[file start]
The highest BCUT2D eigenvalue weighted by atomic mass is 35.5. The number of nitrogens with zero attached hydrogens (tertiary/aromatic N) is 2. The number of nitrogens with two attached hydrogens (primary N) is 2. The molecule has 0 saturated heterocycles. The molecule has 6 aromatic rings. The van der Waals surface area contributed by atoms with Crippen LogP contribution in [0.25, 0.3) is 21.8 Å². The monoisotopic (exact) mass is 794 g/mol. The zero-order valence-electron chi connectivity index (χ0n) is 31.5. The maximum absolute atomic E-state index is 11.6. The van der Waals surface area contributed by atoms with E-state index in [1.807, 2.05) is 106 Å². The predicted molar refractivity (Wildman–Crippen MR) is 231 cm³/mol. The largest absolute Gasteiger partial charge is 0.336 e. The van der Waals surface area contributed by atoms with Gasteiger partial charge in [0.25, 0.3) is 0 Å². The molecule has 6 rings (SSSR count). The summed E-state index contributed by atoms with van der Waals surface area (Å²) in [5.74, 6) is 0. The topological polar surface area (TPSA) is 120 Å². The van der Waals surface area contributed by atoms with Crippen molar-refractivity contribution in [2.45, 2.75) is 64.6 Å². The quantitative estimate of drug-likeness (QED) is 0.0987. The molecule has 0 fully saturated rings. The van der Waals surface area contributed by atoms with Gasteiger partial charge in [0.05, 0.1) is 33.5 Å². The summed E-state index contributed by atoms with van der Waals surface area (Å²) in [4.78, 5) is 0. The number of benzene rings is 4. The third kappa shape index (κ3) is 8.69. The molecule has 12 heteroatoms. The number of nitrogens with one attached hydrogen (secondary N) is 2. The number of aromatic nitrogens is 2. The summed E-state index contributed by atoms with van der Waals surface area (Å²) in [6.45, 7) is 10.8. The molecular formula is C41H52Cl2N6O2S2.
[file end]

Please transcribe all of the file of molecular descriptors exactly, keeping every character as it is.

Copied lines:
The highest BCUT2D eigenvalue weighted by atomic mass is 35.5. The number of nitrogens with zero attached hydrogens (tertiary/aromatic N) is 2. The number of nitrogens with two attached hydrogens (primary N) is 2. The molecule has 0 saturated heterocycles. The molecule has 6 aromatic rings. The van der Waals surface area contributed by atoms with Crippen LogP contribution in [0.25, 0.3) is 21.8 Å². The monoisotopic (exact) mass is 794 g/mol. The zero-order valence-electron chi connectivity index (χ0n) is 31.5. The maximum absolute atomic E-state index is 11.6. The van der Waals surface area contributed by atoms with E-state index in [1.807, 2.05) is 106 Å². The predicted molar refractivity (Wildman–Crippen MR) is 231 cm³/mol. The largest absolute Gasteiger partial charge is 0.336 e. The van der Waals surface area contributed by atoms with Gasteiger partial charge in [0.25, 0.3) is 0 Å². The molecule has 6 rings (SSSR count). The summed E-state index contributed by atoms with van der Waals surface area (Å²) in [5.74, 6) is 0. The topological polar surface area (TPSA) is 120 Å². The van der Waals surface area contributed by atoms with Crippen molar-refractivity contribution in [2.45, 2.75) is 64.6 Å². The quantitative estimate of drug-likeness (QED) is 0.0987. The molecule has 0 fully saturated rings. The van der Waals surface area contributed by atoms with Gasteiger partial charge in [0.05, 0.1) is 33.5 Å². The summed E-state index contributed by atoms with van der Waals surface area (Å²) in [4.78, 5) is 0. The number of benzene rings is 4. The third kappa shape index (κ3) is 8.69. The molecule has 12 heteroatoms. The number of nitrogens with one attached hydrogen (secondary N) is 2. The number of aromatic nitrogens is 2. The summed E-state index contributed by atoms with van der Waals surface area (Å²) in [6.45, 7) is 10.8. The molecular formula is C41H52Cl2N6O2S2.